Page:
Weapons of Mass Deconstruction: Nuking the New Apologists, Part II.
Let me be clear about one point before I continue: I don't think the New Apologists are making a hash of it. Unlike Bill, I've read a good many of them. My personal experience is that these men and women are doing good work. I lead our parish bible study. I use the Ignatius Catholic Bible Study written in part by Scott Hahn (eek!--and make sure to ignore the imprimatur). What else would an ex-Methodist dupe of fringe Reformed fundamentalists use, anyway? As can be expected, questions about Catholicism and Catholic responses to challenges are a frequent topic for the 10 or so of us who gather every Monday. I've sent people to materials by the New Apologists, and lent them on occasion (as well as works by C.S. Lewis--apparently triumphalism works slowly like arsenic, or something). One case in particular stands out--a baby boom generation member who admitted to be holding on to the faith by the fingernails. The Catholic religious education the member had been given was a nullity, and no help in challenges posed by other Christians. I lent a book that offered a Catholic answer on a particularly troubling subject. The result? Finished and returned two weeks later, the relief almost palpable. Why? Because one of the NAs provided a coherent Catholic response, that's why. By now, I really wish I had a buck for every time I heard "I had no idea there was a Catholic teaching on" issue XYZ.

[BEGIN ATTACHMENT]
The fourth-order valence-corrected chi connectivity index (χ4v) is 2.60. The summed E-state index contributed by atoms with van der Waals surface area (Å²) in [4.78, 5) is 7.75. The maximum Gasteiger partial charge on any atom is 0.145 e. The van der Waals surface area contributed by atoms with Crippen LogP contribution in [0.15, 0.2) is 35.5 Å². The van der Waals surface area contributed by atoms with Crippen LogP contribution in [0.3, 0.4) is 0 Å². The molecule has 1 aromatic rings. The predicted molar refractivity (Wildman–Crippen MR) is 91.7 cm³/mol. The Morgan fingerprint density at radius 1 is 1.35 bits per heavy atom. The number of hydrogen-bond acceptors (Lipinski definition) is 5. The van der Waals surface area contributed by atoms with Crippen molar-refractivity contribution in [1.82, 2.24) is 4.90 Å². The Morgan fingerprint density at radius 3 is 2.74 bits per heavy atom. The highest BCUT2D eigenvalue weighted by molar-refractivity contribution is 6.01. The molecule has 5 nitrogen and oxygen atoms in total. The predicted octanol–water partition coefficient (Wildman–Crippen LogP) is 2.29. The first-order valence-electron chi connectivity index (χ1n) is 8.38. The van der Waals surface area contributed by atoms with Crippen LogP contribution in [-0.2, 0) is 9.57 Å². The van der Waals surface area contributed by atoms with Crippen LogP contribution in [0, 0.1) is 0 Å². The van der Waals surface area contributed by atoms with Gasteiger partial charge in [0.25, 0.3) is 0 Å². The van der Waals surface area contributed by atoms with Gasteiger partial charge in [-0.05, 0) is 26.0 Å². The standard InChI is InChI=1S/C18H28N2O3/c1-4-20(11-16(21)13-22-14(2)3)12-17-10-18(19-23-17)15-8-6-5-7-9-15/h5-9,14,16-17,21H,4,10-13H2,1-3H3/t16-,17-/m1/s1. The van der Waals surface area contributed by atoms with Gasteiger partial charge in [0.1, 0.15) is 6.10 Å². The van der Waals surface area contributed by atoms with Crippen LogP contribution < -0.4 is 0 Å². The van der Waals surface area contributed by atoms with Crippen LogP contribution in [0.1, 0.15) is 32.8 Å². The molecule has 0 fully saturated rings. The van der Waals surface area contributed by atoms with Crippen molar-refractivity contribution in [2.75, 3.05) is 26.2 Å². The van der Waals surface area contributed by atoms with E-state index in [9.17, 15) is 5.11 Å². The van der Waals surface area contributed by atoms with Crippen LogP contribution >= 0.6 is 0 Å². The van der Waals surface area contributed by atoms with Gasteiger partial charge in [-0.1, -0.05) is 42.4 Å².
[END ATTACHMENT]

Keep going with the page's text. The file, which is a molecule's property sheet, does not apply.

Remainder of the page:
Feel free to ignore this anecdote, and resume shooting the wounded unsophisticates.
2. Bill's Second Defense of Gaillardetz.
Some bloggers (and the denizens of their comments boxes) have been quite eager to trash Rick Gaillardetz's "America" article, mostly in knee-jerk defense of their favorite Super Hero Apologists; in doing so, it is clear that most haven't read what he wrote, nor do most acknowledge the validity of any of his criticisms.
"Some bloggers" would be Amy Welborn and Mark Shea, if you're keeping track at home. I qualify as a "denizen." While I appreciate a lot of what Bill writes, he quickly flips the switch into Dismissive Mode in this post, and never turns it off. "Super Hero Apologist" is a nice turn of phrase--it certainly helps caricature those who fail to acknowledge the irrefutable brilliance of the Professor's Exsurge Domine as pimply fanboys--but it doesn't do much to advance the discussion. I wonder how he'd react to a characterization of those Catholic scholars criticizing the Gibson film as "Super Hero Theologians"?
I suspect I wouldn't have to wonder long.
As it turns out, Bill has his own "Super Hero Apologist," too, and I admit to having mine. Unfortunately for Bill, Captain Marvel can beat up Superman.
But there are problems with the so-called "New" Apologists. I mention these frequently, citing their combativeness, proof-texting use of Scripture in a fundamentalist fashion, triumphalism, and the creation of a personality cult around these folks.
He does mention them frequently, but he doesn't do much other than repeat the formulas, I'm afraid. "Combativeness" is another Emily Post complaint, and is largely in the eye of the beholder. I'll admit it applies to some of the NAs, who can clamp on like a terrier on a hambone. But across the board--to, say, Fr. Pacwa? Profs. Kreeft and Hahn? Not by my reading, listening, or viewing.